UAB’s Immersive Experience Lab

UAB’s Immersive Experience Lab
By Jason Nunnelly

Corey Shum’s team at UAB’s Immersive Experience Lab is a group of computer scientists and designers that are part gamer and part mad scientist which probably makes up the DNA of most technology frontiersmen. Corey is the Technical Director of the Lab, a unit of the School of Engineering and the Engineering & Innovative Technology Development (EITD) group. Their AR/VR work includes experimental development for military simulations and experience therapy applications for physically challenged patients.

Corey Shum UAB Immersive Experience Lab

Of course, we played video games during out visit.

The lab is just like a college workshop. Young, smart people are hacking on new technology and talking about pushing the boundaries of today’s possibilities. My conversation with Corey centered on what the technology can do today and where he expects it to be in a few years. It was good to meet someone asking the same questions with the power of an academic system backing his queries and experiments.

We visited Corey’s team to discuss a project I’m advising that intends to use mixed reality to improve high school and collegiate football training. Jordan Ricks was a UAB football player whose career was ended by an injury during preseason practice. Now he wants to use augmented reality to help players avoid similar injuries. Even though most of us imagine gaming and entertainment possibilities when we think about augmented and virtual reality, scientists are working on solutions to physical world problems, especially in the fields of cognitive therapy and training simulations.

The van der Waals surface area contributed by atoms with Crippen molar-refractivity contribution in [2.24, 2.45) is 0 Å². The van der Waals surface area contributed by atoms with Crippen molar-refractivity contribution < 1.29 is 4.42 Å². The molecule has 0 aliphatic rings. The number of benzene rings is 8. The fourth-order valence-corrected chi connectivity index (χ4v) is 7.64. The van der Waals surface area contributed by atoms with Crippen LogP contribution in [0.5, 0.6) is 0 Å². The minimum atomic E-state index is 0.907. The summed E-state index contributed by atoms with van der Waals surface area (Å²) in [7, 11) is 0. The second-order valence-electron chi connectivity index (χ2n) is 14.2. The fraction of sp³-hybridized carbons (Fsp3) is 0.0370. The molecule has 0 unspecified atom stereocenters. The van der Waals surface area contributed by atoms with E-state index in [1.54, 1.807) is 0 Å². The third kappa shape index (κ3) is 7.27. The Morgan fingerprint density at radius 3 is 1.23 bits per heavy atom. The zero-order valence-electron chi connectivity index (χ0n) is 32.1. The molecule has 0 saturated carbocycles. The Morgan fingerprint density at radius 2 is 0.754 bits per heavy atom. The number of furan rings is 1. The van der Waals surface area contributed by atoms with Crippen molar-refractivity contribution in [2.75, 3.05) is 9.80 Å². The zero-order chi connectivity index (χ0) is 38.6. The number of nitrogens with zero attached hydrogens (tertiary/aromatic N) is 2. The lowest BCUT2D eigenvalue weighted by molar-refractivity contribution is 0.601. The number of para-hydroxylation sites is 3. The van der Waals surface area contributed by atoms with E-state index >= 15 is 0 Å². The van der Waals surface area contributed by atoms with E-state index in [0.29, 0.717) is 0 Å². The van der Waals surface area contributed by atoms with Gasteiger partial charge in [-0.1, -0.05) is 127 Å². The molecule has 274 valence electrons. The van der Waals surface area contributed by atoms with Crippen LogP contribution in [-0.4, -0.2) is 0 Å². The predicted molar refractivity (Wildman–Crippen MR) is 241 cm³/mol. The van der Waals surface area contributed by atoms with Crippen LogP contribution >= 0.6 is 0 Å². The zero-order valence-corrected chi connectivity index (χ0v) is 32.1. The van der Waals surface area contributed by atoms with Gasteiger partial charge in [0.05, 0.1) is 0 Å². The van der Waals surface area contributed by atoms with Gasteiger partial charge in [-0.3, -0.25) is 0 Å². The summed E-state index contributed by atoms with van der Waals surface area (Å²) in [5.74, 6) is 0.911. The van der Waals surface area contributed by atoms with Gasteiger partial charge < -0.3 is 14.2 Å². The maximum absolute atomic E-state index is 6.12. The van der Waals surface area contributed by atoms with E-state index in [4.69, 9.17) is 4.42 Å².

There’s much talk and even concern about the exuberance surrounding AR/VR or mixed reality as an industry. When I was on stage with Andy Grignon during SlossTech, we talked about his contribution to the first iPhone, a device that has transformed how we communicate and access information. When the iPhone hit the market, many pundits proclaimed it to be an overpriced cell phone with silly game-like functionality. As any modern executive knows, it’s much more. When Robert Scoble went on stage after us he held the audience spellbound for more than an hour talking exclusively about AR/VR technologies. He discussed technologies that aren’t on the shelf today. Some that are years from maturing to the consumer market. Andy and I were talking about the past and Robert was discussing the future.

The most interesting part of UAB’s work is how it makes tangible, real world experiences better when the AR/VR is absent. If you’ve ever seen The Rubber Hand Illusion from National Geographic’s TV series Mind Games, you’ve witnessed how perceiving an object physically strongly influences how the brain interacts with the body. Whether using VR to help spinal cord injury patients experience healthy legs to improve phantom pains or even expedite recovery, or providing training for football players so they can behave in ways that avoid concussions on the field, mixed reality holds a key to improve our experiences in the physical realm. That functional potential is at the core of much academic research today into immersive technology.

UAB’s program in Birmingham, Alabama creates new intellectual property as well as collaborates with companies to bring existing IP to market. When you think of the deep south, it’s difficult to imagine the cutting edge experience development resources available to local companies. UAB challenges preconceptions, providing a powerful advantage to Alabama companies that are developing AR/VR projects.

Jason Nunnelly advises startups focused on application development and serves as CTO at Telegraph Creative. He writes about forward facing technologies and development teams.